27 March, 2008

From the Intern Sweatshop: Britney, The Atlantic and "Your Mother"

Once again, we tossed a laptop down into the dungeon we lock our interns in, and this is what they threw back. Apparently, they also snuck a television and a magazine subscription in there as well. Maybe it's time we fine-tuned our security or perhaps stopped letting other interns guard the door. Anyway, once again, From the Intern Sweatshop...
--The Cap'n

After months of horrible publicity, Britney Spears may actually be taking a positive turn. Her normal tabloid cover page has been abandoned for a more tasteful approach, an intellectual magazine and a television sitcom.

Britney appeared on the Monday March 24th episode of How I Met Your Mother as Abby, a dermatologist’s receptionist with an unlucky crush on the main character, Ted. Viewers gave a surprising 85 percent rating to the episode, according to Yahoo! TV. Apparently the quality of the show was slightly better than Spears’ Video Music Awards performance in September.

The Atlantic magazine has also taken a liking to Spears, hence her appearance on their April cover.

Why would an intellectual magazine like The Atlantic put Britney--a faded diva who's in and out of rehab, doesn't quite understand the utility of underpants, and mothers her children the same way a three year old mothers the poor family cat--on the cover of their next issue, you ask? The same reason CBS put her in a television episode: to help Britt save some face; that, and The Atlantic is desperate for sales.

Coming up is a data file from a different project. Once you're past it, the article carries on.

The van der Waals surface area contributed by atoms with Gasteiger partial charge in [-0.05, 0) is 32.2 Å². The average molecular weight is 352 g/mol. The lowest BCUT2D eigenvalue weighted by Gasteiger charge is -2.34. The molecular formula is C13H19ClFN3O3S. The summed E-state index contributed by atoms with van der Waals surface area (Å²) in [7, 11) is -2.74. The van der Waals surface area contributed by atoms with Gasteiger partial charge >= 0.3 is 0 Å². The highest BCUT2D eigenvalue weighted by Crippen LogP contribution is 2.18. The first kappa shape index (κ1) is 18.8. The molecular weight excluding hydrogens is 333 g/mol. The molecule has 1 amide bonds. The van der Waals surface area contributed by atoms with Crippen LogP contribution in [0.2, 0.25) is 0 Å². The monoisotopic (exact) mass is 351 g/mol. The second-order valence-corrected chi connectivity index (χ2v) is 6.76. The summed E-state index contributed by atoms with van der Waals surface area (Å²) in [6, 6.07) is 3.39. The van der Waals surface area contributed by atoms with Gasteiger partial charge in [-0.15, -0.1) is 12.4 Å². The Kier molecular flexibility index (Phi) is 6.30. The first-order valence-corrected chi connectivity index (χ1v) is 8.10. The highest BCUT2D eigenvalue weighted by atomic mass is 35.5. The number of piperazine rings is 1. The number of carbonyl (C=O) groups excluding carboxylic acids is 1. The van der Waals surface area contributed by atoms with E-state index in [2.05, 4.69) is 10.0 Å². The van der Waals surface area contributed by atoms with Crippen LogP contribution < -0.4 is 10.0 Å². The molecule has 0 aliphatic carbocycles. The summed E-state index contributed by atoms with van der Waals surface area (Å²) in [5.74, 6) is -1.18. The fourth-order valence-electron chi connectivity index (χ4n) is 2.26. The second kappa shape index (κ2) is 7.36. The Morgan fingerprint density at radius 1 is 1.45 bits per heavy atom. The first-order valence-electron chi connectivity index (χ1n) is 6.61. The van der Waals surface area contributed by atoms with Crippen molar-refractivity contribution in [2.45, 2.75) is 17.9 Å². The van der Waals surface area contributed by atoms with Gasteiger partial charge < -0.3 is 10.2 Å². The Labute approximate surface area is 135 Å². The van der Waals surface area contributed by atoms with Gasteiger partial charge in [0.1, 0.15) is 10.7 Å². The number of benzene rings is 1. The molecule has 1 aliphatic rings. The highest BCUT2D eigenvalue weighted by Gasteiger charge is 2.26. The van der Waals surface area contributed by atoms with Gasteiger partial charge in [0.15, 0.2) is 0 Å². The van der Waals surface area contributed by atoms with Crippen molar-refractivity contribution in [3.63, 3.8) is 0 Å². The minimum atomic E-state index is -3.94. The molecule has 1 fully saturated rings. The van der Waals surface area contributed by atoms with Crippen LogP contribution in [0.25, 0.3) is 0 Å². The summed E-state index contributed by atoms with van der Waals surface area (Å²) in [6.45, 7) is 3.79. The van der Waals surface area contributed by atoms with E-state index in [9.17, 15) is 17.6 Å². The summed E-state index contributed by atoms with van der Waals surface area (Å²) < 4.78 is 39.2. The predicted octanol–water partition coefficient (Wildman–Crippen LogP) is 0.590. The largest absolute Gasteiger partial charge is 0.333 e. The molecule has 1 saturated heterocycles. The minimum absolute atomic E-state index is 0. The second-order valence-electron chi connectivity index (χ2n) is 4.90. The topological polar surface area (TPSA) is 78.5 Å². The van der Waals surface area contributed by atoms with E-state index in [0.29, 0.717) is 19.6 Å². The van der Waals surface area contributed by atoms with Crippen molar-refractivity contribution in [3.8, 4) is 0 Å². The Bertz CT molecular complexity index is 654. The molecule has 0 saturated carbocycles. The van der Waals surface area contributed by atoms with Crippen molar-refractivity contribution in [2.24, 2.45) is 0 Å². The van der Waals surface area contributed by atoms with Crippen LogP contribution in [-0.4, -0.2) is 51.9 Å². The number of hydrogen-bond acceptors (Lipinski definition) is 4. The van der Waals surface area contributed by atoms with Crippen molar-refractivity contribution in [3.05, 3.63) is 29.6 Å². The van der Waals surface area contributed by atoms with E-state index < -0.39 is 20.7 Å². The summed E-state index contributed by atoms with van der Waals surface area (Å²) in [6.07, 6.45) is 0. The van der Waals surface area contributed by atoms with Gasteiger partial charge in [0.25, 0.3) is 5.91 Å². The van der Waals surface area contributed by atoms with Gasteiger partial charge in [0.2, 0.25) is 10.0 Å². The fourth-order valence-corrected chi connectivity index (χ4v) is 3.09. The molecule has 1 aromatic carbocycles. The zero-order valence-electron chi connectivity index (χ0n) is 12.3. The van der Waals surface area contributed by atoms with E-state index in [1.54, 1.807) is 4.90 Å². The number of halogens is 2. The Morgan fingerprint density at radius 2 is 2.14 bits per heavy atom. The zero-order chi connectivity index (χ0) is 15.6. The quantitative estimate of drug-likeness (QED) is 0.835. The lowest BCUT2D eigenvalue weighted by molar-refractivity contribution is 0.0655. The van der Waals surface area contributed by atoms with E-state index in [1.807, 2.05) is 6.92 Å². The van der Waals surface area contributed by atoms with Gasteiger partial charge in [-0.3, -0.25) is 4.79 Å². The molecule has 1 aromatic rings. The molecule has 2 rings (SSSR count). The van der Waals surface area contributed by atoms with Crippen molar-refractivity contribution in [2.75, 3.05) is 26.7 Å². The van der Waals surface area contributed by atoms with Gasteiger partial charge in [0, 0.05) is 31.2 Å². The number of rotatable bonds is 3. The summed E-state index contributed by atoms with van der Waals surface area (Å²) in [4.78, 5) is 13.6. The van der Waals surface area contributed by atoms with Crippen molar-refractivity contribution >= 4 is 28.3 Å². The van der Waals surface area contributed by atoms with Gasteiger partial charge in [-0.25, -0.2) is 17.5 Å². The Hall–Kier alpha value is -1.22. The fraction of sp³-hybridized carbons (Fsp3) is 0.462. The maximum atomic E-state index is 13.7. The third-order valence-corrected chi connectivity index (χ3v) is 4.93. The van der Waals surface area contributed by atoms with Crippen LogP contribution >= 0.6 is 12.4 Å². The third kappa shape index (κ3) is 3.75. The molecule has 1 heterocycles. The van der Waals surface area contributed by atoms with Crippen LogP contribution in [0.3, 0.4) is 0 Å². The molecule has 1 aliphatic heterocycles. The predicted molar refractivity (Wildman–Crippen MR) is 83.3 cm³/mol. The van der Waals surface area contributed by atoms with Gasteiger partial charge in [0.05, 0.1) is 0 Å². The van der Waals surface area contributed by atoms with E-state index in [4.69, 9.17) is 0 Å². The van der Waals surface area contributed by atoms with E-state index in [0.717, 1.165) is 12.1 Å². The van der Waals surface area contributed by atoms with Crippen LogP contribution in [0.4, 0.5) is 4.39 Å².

It’s scary that people have focused so much attention on celebrity life. Sometimes I talk to my friends about the most recent episode of One Tree Hill as if I know the characters. “Did you see what Lindsey did last night to Lucas? I couldn’t believe she left him!” Apparently, the entertainment industries have been numbed by the same epidemic: forget the news, forget the world, and focus on celebrity drama.

The entertainment masses seem to be confused lately, so I’ll make it clear: people buy tabloids to hear gossip, and people buy The Atlantic to read the latest news on why Obama should be president. People don’t buy The Atlantic to sprawl out on their couch with chips and laugh about the misfortunes of the rich and famous. But many do turn on the television to numb themselves to the world and catch up on celebrity drama. So a television comedy might be exactly what people want to see from Spears. That and, of course, the newest drama over the custody of her children or the most recent baring of her “soul” as she gets out of a car.
--Megan Stewart, Intern

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